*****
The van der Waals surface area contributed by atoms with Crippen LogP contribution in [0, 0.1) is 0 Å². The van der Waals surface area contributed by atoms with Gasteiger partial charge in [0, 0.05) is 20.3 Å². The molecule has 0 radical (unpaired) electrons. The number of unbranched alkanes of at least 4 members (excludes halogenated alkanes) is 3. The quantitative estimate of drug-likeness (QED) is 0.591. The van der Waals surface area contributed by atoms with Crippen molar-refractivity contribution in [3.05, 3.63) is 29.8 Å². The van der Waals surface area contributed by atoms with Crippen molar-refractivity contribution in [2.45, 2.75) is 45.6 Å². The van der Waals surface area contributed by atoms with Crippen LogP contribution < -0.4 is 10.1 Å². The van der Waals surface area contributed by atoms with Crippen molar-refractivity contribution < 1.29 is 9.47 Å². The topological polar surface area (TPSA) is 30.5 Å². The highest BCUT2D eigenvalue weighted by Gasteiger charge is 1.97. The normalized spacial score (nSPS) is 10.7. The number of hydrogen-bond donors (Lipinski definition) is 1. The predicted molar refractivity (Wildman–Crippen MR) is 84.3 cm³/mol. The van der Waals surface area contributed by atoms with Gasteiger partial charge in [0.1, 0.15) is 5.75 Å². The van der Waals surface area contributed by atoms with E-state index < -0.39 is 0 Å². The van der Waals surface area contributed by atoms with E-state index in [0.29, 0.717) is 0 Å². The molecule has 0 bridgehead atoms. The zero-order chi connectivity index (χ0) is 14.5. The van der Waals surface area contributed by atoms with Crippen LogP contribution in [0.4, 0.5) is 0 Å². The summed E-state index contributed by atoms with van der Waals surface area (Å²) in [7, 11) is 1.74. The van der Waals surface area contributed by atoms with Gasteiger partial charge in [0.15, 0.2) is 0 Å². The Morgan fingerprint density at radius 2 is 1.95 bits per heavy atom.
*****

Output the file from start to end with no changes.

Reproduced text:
The van der Waals surface area contributed by atoms with Crippen LogP contribution in [0, 0.1) is 0 Å². The van der Waals surface area contributed by atoms with Gasteiger partial charge in [0, 0.05) is 20.3 Å². The molecule has 0 radical (unpaired) electrons. The number of unbranched alkanes of at least 4 members (excludes halogenated alkanes) is 3. The quantitative estimate of drug-likeness (QED) is 0.591. The van der Waals surface area contributed by atoms with Crippen molar-refractivity contribution in [3.05, 3.63) is 29.8 Å². The van der Waals surface area contributed by atoms with Crippen molar-refractivity contribution in [2.45, 2.75) is 45.6 Å². The van der Waals surface area contributed by atoms with Crippen LogP contribution < -0.4 is 10.1 Å². The van der Waals surface area contributed by atoms with Crippen molar-refractivity contribution < 1.29 is 9.47 Å². The topological polar surface area (TPSA) is 30.5 Å². The highest BCUT2D eigenvalue weighted by Gasteiger charge is 1.97. The normalized spacial score (nSPS) is 10.7. The number of hydrogen-bond donors (Lipinski definition) is 1. The predicted molar refractivity (Wildman–Crippen MR) is 84.3 cm³/mol. The van der Waals surface area contributed by atoms with Gasteiger partial charge in [0.1, 0.15) is 5.75 Å². The van der Waals surface area contributed by atoms with E-state index < -0.39 is 0 Å². The van der Waals surface area contributed by atoms with E-state index in [0.29, 0.717) is 0 Å². The molecule has 0 bridgehead atoms. The zero-order chi connectivity index (χ0) is 14.5. The van der Waals surface area contributed by atoms with Crippen LogP contribution in [0.4, 0.5) is 0 Å². The summed E-state index contributed by atoms with van der Waals surface area (Å²) in [7, 11) is 1.74. The van der Waals surface area contributed by atoms with Gasteiger partial charge in [0.15, 0.2) is 0 Å². The Morgan fingerprint density at radius 2 is 1.95 bits per heavy atom.